The Northwest has been out of the picture for so long as a national player in the primaries that we've almost forgotten what it's like to have a say in the winnowing process - before our major choices are limited to two. Washington thought in 2004 it might be a significant factor in the Democratic primaries (there was no contest on the Republican side then), but it didn't really turn out that way.
Oregon and Idaho haven't been players for quite a few cycles now, largely because their primary elections are set in May. (Washington's main primaries have been in September, which required a breakoff of the presidential activities for early in the year.)
Was not always this way.
Through much of the 20th century, Oregon was a significant stop on Primary Way, periodically a turning point. In 1912 the Oregon primary gave then-insurgent candidate Theodore Roosevelt an important boost with a landslide vote over incumbent President (and Roosevelt protege) William Howard Taft. Oregon was a substantial stomping ground for John Kennedy in 1960 and Richard Nixon in 1968 - the state got an extensive look at both those years, pre-nomination. (The semi-legendary Democratic politician Monroe Sweetland wrote a piece for the Oregon Historical Quarterly in 2000 on "The Underestimated Oregon Presidential Primary of 1960.") It gave Senator Frank Church an important head of steam (albeit temporary) in 1976. All of which seems fitting, in the state where the primary got its big start.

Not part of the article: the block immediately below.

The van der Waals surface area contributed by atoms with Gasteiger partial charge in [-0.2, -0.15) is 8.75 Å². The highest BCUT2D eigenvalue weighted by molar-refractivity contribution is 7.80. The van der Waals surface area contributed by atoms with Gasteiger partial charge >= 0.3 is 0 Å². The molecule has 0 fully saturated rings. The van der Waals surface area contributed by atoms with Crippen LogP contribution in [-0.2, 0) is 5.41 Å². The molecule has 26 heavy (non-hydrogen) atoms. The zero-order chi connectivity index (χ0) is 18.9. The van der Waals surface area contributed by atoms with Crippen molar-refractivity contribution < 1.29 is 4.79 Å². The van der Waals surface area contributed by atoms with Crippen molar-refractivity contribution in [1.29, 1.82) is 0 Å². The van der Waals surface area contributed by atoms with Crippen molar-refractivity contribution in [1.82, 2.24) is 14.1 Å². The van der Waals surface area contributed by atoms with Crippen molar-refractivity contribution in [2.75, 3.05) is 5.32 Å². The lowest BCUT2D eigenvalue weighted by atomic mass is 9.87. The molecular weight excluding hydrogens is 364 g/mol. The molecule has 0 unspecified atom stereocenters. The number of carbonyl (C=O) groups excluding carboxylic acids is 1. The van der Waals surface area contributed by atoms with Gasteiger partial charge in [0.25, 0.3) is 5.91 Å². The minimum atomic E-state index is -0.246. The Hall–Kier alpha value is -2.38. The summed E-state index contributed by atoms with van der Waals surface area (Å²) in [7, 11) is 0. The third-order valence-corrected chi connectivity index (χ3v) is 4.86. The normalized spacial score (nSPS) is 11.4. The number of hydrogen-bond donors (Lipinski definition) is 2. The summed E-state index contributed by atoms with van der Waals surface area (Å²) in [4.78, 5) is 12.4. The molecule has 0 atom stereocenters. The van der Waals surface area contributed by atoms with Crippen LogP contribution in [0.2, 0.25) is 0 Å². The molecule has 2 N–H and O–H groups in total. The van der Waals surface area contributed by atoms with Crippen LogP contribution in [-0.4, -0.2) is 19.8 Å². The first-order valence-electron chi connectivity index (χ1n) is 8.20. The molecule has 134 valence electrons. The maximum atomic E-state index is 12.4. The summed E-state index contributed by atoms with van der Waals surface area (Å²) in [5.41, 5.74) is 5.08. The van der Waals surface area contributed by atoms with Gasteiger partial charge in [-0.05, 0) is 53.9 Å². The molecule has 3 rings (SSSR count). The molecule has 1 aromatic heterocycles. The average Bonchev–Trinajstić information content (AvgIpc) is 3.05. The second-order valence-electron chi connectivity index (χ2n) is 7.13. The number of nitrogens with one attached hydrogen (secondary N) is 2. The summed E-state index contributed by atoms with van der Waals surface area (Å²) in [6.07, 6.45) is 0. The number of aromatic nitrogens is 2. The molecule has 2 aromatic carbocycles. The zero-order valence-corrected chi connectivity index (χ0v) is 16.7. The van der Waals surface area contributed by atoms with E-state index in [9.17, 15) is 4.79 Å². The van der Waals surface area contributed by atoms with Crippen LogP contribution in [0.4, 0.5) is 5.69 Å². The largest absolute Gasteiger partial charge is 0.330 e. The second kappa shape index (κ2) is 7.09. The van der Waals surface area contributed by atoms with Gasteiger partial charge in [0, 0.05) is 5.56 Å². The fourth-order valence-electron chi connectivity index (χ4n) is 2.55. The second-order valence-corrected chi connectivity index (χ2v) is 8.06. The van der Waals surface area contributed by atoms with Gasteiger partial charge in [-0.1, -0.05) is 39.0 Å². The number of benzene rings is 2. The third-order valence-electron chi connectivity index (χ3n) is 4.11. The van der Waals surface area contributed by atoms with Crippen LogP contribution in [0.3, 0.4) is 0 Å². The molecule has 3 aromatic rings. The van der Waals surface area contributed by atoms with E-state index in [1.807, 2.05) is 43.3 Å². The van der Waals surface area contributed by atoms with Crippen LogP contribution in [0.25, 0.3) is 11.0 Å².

Maybe some of that history will help the new push to break off the presidential primary in Oregon, and set it for February 5 - the fifth election date in primary season, and early enough that it may matter.
The idea got a blogosphere push last week when two founders of Blue Oregon, Kari Chisholm and Jesse Cornett, floated the idea. It's now moved to another level, with the chairs of both major parties backing the idea.
"People tend to forget about Oregon in the primaries, and that's wrong," says Oregon GOP Chairman Vance Day.
Oregon Democratic Chairman Jim Edmunson concurs, saying that Oregon's late primary "is largely meaningless."
The major objection, presumably, would be cost. So the question is: How much is participation in selection of the next president worth? Considering the stakes, it should be worth quite a bit.